Do consumers have a plant-based vs. dairy milk preference?
Despite the Food and Drug Administration (FDA) calling for the term “milk” be removed from plant-based dairy products to avoid consumer confusion, customers seem to be doing just fine with distinguishing between plant-based and regular dairy, according to a survey of about 2,000 adults from market research firm Ipsos commissioned by Dairy Management Inc.
Nearly half – 48 percent – of Americans polled said they had purchased both dairy-based and plant-based milk in the past year. Though these purchases certainly could have been made by accident, the findings would seem to point towards the idea that a good chunk of consumers are not only actively able to choose between normal milk and plant-based milk, but they also sometimes like to choose both.
According to FDA Commissioner Scott Gottlieb, the reason for the agency’s inquiry is that “consumers should be able to know at a quick glance what type of product they’re purchasing.”
In response, the Plant Based Food Association’s (PBFA) comments say this is already the case. “Companies selling dairy alternatives are using easy-to-understand, clear, descriptive and truthful language on labels. Our members and others in this category are using common English words that consumers understand: milk, cheese, yogurt and butter. To our members, and to consumers, these words represent functionality, form and taste, not necessarily the origin of the primary ingredient. They also are using qualifiers such as ‘non-dairy,’ ‘dairy-free,’ “plant-based,’ and/or ‘vegan’ to make the labels clear.”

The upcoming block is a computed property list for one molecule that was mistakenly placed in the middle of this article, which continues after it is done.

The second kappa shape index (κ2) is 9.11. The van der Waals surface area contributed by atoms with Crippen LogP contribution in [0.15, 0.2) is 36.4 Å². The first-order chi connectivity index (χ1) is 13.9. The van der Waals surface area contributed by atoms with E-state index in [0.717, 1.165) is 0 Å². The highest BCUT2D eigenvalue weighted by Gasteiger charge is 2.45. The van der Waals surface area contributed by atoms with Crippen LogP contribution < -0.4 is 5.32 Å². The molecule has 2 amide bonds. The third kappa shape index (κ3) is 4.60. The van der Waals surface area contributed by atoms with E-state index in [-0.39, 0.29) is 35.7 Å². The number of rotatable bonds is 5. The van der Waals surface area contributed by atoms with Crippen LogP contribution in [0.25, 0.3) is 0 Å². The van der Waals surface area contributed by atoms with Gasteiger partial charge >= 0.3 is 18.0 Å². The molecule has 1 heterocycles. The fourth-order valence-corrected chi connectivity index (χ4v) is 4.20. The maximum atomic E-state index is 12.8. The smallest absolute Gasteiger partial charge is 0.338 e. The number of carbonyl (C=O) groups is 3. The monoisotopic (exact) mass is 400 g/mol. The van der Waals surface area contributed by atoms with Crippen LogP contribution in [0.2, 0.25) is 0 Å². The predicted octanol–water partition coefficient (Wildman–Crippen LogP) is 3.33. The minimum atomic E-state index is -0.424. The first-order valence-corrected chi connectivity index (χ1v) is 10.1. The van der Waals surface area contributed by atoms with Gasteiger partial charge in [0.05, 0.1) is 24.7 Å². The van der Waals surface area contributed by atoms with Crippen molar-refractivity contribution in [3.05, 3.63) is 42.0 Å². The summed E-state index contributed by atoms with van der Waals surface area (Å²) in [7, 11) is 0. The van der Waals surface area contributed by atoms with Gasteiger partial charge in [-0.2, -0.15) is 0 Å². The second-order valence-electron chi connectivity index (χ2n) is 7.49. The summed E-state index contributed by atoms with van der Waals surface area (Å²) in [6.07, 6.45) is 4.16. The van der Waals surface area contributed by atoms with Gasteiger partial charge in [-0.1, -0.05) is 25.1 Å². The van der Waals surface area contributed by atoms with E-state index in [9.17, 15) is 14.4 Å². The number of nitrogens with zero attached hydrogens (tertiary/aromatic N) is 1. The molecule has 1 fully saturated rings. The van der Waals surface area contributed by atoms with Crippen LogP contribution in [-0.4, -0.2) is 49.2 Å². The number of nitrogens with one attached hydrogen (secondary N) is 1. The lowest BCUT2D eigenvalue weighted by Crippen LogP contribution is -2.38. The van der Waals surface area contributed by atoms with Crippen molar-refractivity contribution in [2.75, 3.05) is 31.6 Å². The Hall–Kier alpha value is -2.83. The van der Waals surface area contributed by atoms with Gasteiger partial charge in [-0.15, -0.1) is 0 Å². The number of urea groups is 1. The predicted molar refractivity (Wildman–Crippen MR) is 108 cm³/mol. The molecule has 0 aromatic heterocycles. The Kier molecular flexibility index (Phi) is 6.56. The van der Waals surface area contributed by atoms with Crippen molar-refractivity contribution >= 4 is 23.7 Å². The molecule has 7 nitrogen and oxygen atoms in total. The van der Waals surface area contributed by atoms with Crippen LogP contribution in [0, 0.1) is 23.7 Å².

In response to the FDA inquiry on dairy, an overwhelming majority of comments submitted support using the word milk on plant-based alternatives, according to the PBFA.
The PBFA also noted that plant-based foods are no longer a niche market, with growth of plant-based milks at 9 percent and all other dairy alternatives at 50 percent growth in a recent year period. This growing industry would be stifled should the FDA unfairly target plant-based foods, the PBFA said.
“We maintain that this entire exercise is a solution in search of a problem,” said Michele Simon, executive director of PBFA. “At a time when resources are scarce, our federal government should not be concerned with how ‘almond milk’ is labeled. Aren’t there higher priorities, such as a safety of our food supply, for FDA to worry about?”